The increased public scrutiny on the Turkmen Track Worlds appeared to have put the UCI in a difficult position. It’s hard to talk up “cycling for all” and “the UCI’s commitment to eradicating all forms of discrimination from cycling and encouraging diversity and equality” when you are sliding awards and sportswashing opportunities to a despot that persecutes homosexuality, religious and political minorities, and is in a race to the bottom with North Korea for “world’s worst freedom of speech”, according to the Press Freedom Index.

In June 2021, citing the difficulties of COVID-19 as the reasoning – despite Turkmenistan not officially acknowledging its existence – the UCI announced that the Track World Champs had been moved. Glasgow was announced as the new host in a UCI tweet that was then swiftly removed. 

Finally, it’s landed somewhere else: Roubaix’s second most atmospheric velodrome. In a UCI press release, David Lappartient congratulated the Roubaix organising committee “and all the authorities involved for the quality of their candidature file … I am convinced that the magnificent Jean-Stablinski velodrome will showcase an exceptional event!”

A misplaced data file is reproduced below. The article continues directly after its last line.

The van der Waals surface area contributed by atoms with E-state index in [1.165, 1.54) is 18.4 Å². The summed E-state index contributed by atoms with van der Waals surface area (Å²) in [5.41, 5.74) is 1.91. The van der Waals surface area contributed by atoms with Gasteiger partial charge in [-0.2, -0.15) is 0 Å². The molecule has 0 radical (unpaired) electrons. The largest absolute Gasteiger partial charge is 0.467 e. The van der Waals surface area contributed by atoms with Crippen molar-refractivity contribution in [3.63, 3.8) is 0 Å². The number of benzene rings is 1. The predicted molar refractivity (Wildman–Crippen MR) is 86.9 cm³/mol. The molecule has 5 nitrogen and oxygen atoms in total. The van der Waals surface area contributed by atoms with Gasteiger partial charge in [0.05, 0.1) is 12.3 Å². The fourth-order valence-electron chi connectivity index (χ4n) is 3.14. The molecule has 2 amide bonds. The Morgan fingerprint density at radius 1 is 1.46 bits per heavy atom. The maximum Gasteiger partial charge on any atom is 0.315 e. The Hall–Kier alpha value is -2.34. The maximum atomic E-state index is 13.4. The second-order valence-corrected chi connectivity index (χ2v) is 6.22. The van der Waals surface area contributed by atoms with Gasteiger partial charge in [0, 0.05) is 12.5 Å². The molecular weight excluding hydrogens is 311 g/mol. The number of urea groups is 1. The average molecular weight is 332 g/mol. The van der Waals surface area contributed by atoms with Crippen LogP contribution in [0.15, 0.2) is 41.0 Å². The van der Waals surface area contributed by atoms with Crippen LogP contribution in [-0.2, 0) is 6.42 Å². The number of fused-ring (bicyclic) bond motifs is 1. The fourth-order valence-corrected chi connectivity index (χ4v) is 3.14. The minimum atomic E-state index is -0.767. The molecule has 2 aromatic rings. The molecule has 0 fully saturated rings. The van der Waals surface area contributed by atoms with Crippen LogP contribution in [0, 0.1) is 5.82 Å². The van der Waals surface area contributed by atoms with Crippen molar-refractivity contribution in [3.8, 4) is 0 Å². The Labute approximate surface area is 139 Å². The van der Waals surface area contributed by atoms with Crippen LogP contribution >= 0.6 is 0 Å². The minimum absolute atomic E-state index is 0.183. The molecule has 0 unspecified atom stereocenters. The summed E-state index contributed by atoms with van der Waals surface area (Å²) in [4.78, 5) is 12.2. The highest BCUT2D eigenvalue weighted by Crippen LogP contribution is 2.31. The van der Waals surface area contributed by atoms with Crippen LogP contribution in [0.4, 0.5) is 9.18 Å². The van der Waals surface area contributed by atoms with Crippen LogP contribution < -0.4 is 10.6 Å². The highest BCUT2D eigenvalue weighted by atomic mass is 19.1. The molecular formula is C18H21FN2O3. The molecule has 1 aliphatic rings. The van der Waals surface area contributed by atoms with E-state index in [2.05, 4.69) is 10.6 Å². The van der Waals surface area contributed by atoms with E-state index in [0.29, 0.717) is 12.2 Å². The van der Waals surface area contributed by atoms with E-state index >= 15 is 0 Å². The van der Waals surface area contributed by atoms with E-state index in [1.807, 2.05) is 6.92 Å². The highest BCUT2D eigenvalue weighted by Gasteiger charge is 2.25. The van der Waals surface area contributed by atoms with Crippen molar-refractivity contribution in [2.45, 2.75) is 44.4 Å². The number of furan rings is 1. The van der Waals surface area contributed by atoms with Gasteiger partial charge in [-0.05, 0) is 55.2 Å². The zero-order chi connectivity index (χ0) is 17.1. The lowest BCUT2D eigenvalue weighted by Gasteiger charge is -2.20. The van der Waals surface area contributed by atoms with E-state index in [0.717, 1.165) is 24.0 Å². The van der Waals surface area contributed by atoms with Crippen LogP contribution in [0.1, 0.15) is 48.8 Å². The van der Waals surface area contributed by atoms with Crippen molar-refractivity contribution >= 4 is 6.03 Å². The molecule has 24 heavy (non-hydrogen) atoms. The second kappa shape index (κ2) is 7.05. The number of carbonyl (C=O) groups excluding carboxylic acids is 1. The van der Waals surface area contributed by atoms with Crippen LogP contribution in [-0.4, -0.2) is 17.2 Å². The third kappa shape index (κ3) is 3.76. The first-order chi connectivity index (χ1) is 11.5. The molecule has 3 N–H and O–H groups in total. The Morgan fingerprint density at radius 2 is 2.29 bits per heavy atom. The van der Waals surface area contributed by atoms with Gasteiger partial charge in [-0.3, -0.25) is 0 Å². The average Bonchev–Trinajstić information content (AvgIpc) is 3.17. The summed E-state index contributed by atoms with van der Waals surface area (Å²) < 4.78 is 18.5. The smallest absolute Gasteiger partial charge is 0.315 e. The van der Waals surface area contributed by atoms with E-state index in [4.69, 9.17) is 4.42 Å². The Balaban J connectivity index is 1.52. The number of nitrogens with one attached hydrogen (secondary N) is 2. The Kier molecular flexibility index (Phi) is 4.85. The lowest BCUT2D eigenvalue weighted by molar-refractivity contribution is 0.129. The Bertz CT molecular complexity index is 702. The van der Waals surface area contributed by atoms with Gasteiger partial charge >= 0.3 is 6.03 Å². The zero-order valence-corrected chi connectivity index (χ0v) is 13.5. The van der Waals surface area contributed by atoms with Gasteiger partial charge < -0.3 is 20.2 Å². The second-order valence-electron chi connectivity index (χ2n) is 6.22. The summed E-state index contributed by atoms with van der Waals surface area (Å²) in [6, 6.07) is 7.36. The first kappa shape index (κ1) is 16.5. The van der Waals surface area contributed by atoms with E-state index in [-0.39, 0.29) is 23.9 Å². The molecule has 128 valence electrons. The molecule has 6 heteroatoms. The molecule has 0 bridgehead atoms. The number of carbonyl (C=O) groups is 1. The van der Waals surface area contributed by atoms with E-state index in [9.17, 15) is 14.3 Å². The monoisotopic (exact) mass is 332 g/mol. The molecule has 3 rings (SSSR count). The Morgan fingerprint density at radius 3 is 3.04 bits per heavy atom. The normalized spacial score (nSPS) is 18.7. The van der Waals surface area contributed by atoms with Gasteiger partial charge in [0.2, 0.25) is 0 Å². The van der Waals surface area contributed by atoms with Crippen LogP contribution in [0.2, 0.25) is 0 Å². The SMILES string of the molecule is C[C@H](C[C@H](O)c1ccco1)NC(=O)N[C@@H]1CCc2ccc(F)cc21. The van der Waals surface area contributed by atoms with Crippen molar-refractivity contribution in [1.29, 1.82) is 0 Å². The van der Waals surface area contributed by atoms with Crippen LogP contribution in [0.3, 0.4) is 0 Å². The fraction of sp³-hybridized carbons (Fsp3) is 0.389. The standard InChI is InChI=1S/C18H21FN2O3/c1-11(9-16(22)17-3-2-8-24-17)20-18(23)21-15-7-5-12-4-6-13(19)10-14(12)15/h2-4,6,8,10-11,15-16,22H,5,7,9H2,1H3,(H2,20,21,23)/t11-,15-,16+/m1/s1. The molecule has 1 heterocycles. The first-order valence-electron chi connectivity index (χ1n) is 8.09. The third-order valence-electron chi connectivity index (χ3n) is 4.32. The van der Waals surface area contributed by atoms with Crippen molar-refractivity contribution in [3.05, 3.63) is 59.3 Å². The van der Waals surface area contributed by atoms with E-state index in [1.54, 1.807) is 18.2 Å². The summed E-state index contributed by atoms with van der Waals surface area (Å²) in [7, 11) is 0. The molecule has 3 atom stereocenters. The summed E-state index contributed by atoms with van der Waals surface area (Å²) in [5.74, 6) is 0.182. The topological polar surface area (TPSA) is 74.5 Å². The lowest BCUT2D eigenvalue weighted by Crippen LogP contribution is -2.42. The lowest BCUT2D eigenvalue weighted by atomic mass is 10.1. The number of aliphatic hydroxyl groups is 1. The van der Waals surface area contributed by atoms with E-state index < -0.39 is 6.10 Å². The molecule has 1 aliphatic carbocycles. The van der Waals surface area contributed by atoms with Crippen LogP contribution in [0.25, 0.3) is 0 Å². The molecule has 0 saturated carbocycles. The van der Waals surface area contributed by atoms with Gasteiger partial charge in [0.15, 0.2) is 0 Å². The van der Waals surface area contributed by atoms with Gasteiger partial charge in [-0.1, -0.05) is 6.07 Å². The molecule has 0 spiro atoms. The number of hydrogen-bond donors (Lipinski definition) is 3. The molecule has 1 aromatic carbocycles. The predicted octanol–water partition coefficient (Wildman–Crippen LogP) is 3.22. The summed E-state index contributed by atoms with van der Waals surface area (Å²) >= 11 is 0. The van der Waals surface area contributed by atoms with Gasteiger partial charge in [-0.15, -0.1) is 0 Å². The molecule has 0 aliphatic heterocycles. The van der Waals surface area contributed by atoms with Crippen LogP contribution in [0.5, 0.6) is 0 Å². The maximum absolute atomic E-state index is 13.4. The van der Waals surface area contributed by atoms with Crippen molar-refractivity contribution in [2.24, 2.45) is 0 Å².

The magnificent Jean-Stablinski velodrome in question.

This is a good thing, right? 

I mean, yes? I suppose so. The last Track Worlds was way back in the early pandemic days of February 2020, with most of the racing opportunities that followed thwarted by COVID-related cancellations. At least this means that athletes get to compete. 

There are a few things that are a bit odd, though.

1. Timing

It’s less than a fortnight after the European Track Championships. Like the Ashgabat Track Worlds, that was an event with some pretty serious human rights-related red flags flying over it, as CyclingTips reported on extensively at the time.

A Belarusian flag flies over the Minsk velodrome.

To recap: Euro Track Champs were scheduled to be held in Minsk, Belarus, in June – with the organisers steadfast about that plan, despite approaches from multiple other federations to hold the event. However, after Alexander Lukashenko, the dictator of Belarus, forced down a passing commercial flight to arrest a dissident, global condemnation was swift and a number of cycling federations boycotted the event.

There was a bit of a jostle for hosting rights after Belarus lost them (thread below):

… but finally, Grenchen in Switzerland got the gig, with the event due to run from 5–9 October 2021 – wrapping up 11 days before Track Worlds. Take that, athlete tapering!

2. Venue

For a Track World Championships, Stab velodrome is a bit of a strange choice. With all due respect to the fine administrators of the velodrome, it’s usually used for regional competitions. More curiously, it doesn’t even meet the UCI’s own prerequisites for consideration as a venue. Instead of a seating capacity of 5,000, it can take just 1,500 spectators.